Tuesday, February 17, 2015

Happy Mardi Gras!!!

Krewe of Muses - Saints Spin the Bottle 2015

Krewe of Okeanos - Skinz and Bonez

Krewe of Thoth - Hell Float

Krewe of Bacchus - Bacchagator

Krewe of Bacchus - Bacchawhoppa

Krewe of Orpheus - Smokey Mary

Krewe of Orpheus - Trojan Horse

Krewe of Orpheus - Leviathan

Krewe of Zulu

Krewe of Zulu

Krewe of Rex - The Boeuf Gras

A boa served as a weathervane on Lundi Gras evening (Feb. 16), its feathers flying sideways as local and visiting New Orleanians gathered to kick off Mardi Gras with the traditional Spanish Plaza ritual: the mayor handing over the key to the city to Rex, King of Carnival, for a day of revelry.
After a cloudy, warm day, the forecast called for cold rain any minute. Everyone just prayed it wouldn't turn as cold and wet as last Mardi Gras, when people's lips turned as blue as their wigs. As the Soul Rebels Brass Band played, "I Can't Go for That."

A flock of brown paper napkins skirled across the pavement but the daiquiris still flowed even though the fountains didn't -- management had to turn off the water jets after the wind started blowing them into people's faces, attendees said.

Still, "rain or shine, people want their daiquiris," said Fat Tuesday staffer Amber Arceneaux.
Also, many had come from places up north where a forecast of 45 degrees sounded downright balmy. "To know my friends are at home getting 12 inches of snow ..." gloated Amy Graf, from Louisville, Ky.

"For them, this is springtime," said Vernon Coy, her father's old friend. He said he'd attended every single Spanish Plaza Lundi Gras celebration and pooh-poohed the forecast -- then admitted bad weather might curtail his Mardi Gras plans. Usually he and his friends from Kentucky stand at St. Charles and Napoleon but if it rains, "we stay in my house and play cards."

Perhaps the river was choppy, but no one knew and it didn't matter: For the first time in more than a century, Rex was to arrive by rail. The Ya-Ya Sisters stood on a bench overlooking the train tracks, wands held aloft.

The three friends, all in their 60s and born within 13 months of each other, had to shelve their three-foot-tall headdresses due to the wind. But you'd never know anything was missing, bedecked as they were in sequins, animal prints, feathers, bling and dangles.

"Since the hurricane, we all moved away so this is how we get together," said Wanda Punch, her blue curls blowing around her face. "Each parade is a new suit," she said -- all, she clarified, made from recycled materials. She beckoned a man over for a photo, saying, "We need some beef for our sandwich."

After a few false alarms -- including a streetcar holding barely more than a lone woman, who waved gamely at the crowds -- an ear-splitting whistle sounded and the train chugged into view. Two heralds squeezed themselves onto the back platform to play a fanfare for Rex, Christian :Christy" Brown.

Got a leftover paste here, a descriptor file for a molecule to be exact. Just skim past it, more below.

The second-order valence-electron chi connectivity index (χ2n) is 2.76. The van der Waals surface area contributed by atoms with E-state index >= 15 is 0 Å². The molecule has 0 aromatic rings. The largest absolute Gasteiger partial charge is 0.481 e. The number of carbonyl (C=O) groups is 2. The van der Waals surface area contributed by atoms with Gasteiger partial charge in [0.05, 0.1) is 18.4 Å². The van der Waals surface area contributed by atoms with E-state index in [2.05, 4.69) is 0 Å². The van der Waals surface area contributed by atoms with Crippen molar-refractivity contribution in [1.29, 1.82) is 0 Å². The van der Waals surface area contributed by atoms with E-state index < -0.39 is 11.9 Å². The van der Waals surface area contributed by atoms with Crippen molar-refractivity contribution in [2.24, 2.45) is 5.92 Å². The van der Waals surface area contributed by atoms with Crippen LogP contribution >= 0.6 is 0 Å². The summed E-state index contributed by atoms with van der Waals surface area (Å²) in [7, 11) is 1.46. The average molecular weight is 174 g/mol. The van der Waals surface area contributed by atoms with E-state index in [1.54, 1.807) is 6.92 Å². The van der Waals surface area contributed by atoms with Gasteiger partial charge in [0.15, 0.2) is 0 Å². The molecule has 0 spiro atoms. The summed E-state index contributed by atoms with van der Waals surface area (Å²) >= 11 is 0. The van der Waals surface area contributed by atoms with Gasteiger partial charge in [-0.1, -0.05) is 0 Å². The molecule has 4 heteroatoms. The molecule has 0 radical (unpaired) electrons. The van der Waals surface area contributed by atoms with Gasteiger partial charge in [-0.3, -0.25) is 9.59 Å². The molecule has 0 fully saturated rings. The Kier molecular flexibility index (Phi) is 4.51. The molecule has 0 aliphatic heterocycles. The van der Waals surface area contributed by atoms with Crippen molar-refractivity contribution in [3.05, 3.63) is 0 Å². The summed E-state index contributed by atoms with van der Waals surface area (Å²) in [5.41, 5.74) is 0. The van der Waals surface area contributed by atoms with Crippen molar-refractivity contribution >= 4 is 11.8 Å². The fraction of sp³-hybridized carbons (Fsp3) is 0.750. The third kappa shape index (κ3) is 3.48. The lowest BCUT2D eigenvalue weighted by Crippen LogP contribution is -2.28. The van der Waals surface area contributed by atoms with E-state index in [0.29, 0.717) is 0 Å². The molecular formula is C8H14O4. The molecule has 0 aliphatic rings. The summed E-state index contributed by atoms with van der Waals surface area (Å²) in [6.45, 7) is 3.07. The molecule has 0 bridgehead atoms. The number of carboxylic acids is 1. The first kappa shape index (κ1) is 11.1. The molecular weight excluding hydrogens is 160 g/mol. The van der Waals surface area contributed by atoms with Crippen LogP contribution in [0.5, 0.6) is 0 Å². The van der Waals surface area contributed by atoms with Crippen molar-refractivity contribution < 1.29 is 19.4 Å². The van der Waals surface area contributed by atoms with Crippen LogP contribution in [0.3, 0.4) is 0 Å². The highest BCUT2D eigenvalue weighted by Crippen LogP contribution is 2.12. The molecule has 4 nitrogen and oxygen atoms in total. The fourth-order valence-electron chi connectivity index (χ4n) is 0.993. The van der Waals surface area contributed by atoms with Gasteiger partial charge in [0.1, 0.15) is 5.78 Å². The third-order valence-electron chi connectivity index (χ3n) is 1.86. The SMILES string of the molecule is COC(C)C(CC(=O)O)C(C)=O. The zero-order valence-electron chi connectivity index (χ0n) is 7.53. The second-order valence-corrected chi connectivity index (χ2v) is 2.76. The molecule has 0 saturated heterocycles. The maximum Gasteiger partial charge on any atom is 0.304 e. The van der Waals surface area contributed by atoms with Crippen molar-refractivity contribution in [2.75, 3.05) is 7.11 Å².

Brown threw his arms open wide like a victorious quarterback, beaming and saying, "What a wonderful way to arrive."

He was hustled up to the stage for the reading of his Mardi Gras proclamation and the exchange of gifts with King Zulu, Andrew "Pete" Sanchez. The plumes on his attendants' helmets blew half-horizontal as Brown proposed a cessation from work, school, governance and ordinary selves.

Despite the gold robes, he was a Rex more jovial than regal: Sanchez greeted him by his real name.

Brown also gave a weather forecast.

"Tomorrow will be clear skies. And wonderful temperatures and big crowds! I hope you will come out," he declared.

Mayor Mitch Landrieu praised Brown and Sanchez' contributions to the city, saying, "Can you think of another place you would rather live in the world than New Orleans?" Cheers drowned out his answer.

"We've asked the mayor to consider Rex' proclamation," emcee Errol Laborde said, as the wind whipped off his ball cap. Would he give over the streets?

"Because Rex asked me to suspend belief," Landrieu said, "I'll do it on the condition that you return the streets to me with all of the potholes filled." He handed over the key and shouted, hoarsely, "All hail Rex!"

As fireworks reflected off the windows of the high-rises and a plane shot off gold sparks overhead, Brown waved again and again. All the dignitaries left as swiftly as they had come, leaving the plaza to the partiers.

Even after decades on the Spanish Plaza, "It never gets old, never grows old," said Coy, the local with Kentucky friends. "Nothing but the best and no rain." He shook his beer and his hips, singing, "Mardi Gras mambo, mambo, mambo."

And people danced around the stilled fountain for just a few minutes, until those green-purple-and-gold umbrellas were needed for real.

Check out the article at Nola.com.

Here are some Mardi Gras headlines:


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